Creating an English dictionary application in Python

Hi folks! Welcome to this brand new tutorial. Today we will create an English dictionary that takes a word as input from user and returns back the meaning of that word. During this tutorial we will learn some powerful aspects of Python. We will learn some new ways in which we can deal with Python strings. So let's latch onto it straight away!

What we are going to build

We are going to build a dictionary that operates on command line. It takes a word as input from user. This word is then searched in a data file stored locally on the computer. It then returns one or more meanings for the word. This program will incorporate a glimpse of artificial intelligence and if the user misspells the word by a little margin then it will suggest the correct word. Sounds exciting right? So lets begin building this.

Requirements

  • Python 3 installed on your computer
  • Basic knowledge of Python

Coding the program

To store the collection of thousands of English words and their meanings we will use a JSON file. JSON files are taylor made for such scenarios. A JSON file stores data as key and value pairs, something very similar to a Python data type called dictionary. The keys are immutable (unchangeable) and are used to access the values. Our data file is a list of key and value pairs. The string taken from user will be searched among the keys of the file and if a match is found, the meaning will be returned from the corresponding value. So lets first import JSON library to handle the JSON files

import json

Now lets open our JSON data file using open() function and load it into a variable called collection using the load() method from JSON library.

collection = json.load(open("collection.json"))

Now we will build the function that takes the user’s string as an argument and then searches it inside the collection:

def lookup(word):
    if word in collection:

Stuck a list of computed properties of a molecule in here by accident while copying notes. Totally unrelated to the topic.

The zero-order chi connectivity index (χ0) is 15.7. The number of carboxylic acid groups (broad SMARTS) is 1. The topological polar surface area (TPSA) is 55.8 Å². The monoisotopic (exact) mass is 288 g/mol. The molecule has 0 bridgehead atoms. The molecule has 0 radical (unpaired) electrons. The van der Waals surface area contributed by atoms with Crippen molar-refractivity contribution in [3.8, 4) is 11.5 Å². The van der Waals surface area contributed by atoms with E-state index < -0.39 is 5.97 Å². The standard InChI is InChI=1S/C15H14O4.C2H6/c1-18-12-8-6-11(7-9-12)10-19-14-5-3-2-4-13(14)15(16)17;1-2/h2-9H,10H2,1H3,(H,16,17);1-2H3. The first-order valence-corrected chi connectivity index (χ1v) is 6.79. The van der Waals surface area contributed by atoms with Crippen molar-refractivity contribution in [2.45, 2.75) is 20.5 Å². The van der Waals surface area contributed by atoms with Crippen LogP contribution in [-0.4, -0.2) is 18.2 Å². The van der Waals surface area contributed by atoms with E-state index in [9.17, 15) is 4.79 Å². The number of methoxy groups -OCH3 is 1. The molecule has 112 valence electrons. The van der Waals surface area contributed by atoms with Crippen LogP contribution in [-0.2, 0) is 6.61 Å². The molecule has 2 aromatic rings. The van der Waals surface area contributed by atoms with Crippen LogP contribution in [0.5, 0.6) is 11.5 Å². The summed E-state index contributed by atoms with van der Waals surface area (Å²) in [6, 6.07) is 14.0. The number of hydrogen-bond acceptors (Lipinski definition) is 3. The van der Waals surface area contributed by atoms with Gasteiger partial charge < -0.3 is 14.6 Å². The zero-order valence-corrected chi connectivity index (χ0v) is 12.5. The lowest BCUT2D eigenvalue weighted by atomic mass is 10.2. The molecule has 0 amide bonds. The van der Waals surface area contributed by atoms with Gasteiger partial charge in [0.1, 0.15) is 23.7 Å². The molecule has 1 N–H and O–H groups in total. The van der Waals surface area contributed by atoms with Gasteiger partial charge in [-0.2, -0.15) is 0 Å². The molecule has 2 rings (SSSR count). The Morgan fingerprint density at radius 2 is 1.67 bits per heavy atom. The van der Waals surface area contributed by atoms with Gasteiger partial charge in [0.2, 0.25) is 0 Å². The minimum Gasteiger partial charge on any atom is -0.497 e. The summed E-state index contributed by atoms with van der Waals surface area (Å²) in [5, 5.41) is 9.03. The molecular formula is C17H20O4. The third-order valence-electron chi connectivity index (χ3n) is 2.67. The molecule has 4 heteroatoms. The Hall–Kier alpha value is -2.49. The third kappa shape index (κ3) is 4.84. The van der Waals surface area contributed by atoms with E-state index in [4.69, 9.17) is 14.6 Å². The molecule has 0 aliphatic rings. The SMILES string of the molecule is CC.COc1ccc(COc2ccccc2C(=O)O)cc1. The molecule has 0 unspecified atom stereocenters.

return collection[word]

This will check the collection for the required word and if the word is there then the corresponding key:value pair will be returned. At this point we can print the meaning of word but as a programmer we have to account for a lot of things that can go wrong when the user enters the word. For example Python is a case sensitive programming language and our JSON collection is also in lowercase. So when the user enters a word in uppercase, it will not be found even if it is present in the JSON file. There is a simple solution for this. We simply convert the user input into lowercase using the lower() function. The lower() function takes a string and converts it into lowercase. For example if the user enters Guava or GUAVA or GUava or guavA, it will always be converted into guava before being searched.

def lookup(word):
    word = word.lower()
    if word in collection:
        return collection[word]

Now consider some more scenarios

  • The user hits enter without entering a word
  • The user misspells the word

If the user makes a blank entry then we will simply tell the user that no word was entered.

    else:
        return "No word was entered"

Now we have only one problem to solve, the misspelled word. Manually solving this problem would take a lot of code and hard work but thanks to Python’s modules we can do this by simply calling a function. The get_close_matches() function from difflib module comes to rescue. Difflib is a library of functions in Python that compares sequences and strings and get_close_matches() is a function in difflib that returns close matches to a string, just like the name suggests. Lets scroll to the top of the script and import get_close_matches() function from difflib module.

import from difflib import get_close_matches

Now we will get some close matches if the user enters a word with wrong spellings.

elif len(get_close_matches(word, collection.keys())) > 0: